D Programming - Unions


Advertisements


A union is a special data type available in D that enables you to store different data types in the same memory location. You can define a union with many members, but only one member can contain a value at any given time. Unions provide an efficient way of using the same memory location for multiple purposes.

Defining a Union in D

To define a union, you must use the union statement in very similar way as you did while defining structure. The union statement defines a new data type, with more than one member for your program. The format of the union statement is as follows −

union [union tag] { 
   member definition; 
   member definition; 
   ... 
   member definition; 
} [one or more union variables]; 

The union tag is optional and each member definition is a normal variable definition, such as int i; or float f; or any other valid variable definition. At the end of the union's definition, before the final semicolon, you can specify one or more union variables but it is optional. Here is the way you would define a union type named Data which has the three members i, f, and str

union Data { 
   int i; 
   float f; 
   char str[20]; 
} data; 

A variable of Data type can store an integer, a floating-point number, or a string of characters. This means a single variable (same memory location) can be used to store multiple types of data. You can use any built-in or user defined data types inside a union based on your requirement.

The memory occupied by a union will be large enough to hold the largest member of the union. For example, in the above example, Data type will occupy 20 bytes of memory space because this is the maximum space which can be occupied by character string. The following example displays total memory size occupied by the above union −

import std.stdio; 
  
union Data { 
   int i; 
   float f; 
   char str[20];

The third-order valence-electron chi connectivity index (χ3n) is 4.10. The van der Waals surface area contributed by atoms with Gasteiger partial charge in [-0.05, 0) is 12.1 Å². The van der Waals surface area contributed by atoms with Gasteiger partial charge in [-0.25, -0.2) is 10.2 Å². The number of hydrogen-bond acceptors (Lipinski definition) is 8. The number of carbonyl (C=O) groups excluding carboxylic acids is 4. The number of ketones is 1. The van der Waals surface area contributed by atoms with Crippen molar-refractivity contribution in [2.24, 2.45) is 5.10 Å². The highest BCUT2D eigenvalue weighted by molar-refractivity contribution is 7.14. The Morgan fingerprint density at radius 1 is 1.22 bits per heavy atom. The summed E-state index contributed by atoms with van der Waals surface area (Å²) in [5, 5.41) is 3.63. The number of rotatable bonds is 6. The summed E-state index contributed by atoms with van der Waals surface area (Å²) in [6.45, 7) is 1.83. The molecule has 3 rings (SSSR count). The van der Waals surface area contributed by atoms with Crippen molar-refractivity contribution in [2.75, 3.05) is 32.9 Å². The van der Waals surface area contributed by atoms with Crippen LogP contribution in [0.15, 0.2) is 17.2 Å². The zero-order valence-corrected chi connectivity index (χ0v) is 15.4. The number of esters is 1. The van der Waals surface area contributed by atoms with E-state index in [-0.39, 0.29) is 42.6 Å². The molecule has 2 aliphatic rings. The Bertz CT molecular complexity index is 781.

}; 
  
int main( ) { 
   Data data; 

   writeln( "Memory size occupied by data : ", data.sizeof);

   return 0; 
}

When the above code is compiled and executed, it produces the following result −

Memory size occupied by data : 20 

Accessing Union Members

To access any member of a union, we use the member access operator (.). The member access operator is coded as a period between the union variable name and the union member that we wish to access. You would use union keyword to define variables of union type.

Example

The following example explains usage of union −

import std.stdio;

union Data { 
   int i; 
   float f; 
   char str[13]; 
};  

void main( ) { 
   Data data; 
   
   data.i = 10; 
   data.f = 220.5; 
   
   data.str = "D Programming".dup; 
   writeln( "size of : ", data.sizeof); 
   writeln( "data.i : ", data.i); 
   writeln( "data.f : ", data.f); 
   writeln( "data.str : ", data.str); 
}

When the above code is compiled and executed, it produces the following result −

size of : 16 
data.i : 1917853764 
data.f : 4.12236e+30 
data.str : D Programming

Here, you can see that values of i and f members of union got corrupted because final value assigned to the variable has occupied the memory location and this is the reason that the value of str member is getting printed very well.

Now let us look into the same example once again where we will use one variable at a time which is the main purpose of having union −

Modified Example

import std.stdio;

union Data { 
   int i; 
   float f; 
   char str[13]; 
};  
void main( ) { 
   Data data; 
   writeln( "size of : ", data.sizeof);  
   
   data.i = 10; 
   writeln( "data.i : ", data.i); 
   
   data.f = 220.5; 
   writeln( "data.f : ", data.f);  
   
   data.str = "D Programming".dup; 
   writeln( "data.str : ", data.str); 
}

When the above code is compiled and executed, it produces the following result −

size of : 16 
data.i : 10 
data.f : 220.5 
data.str : D Programming

Here, all the members are getting printed very well because one member is being used at a time.



Advertisements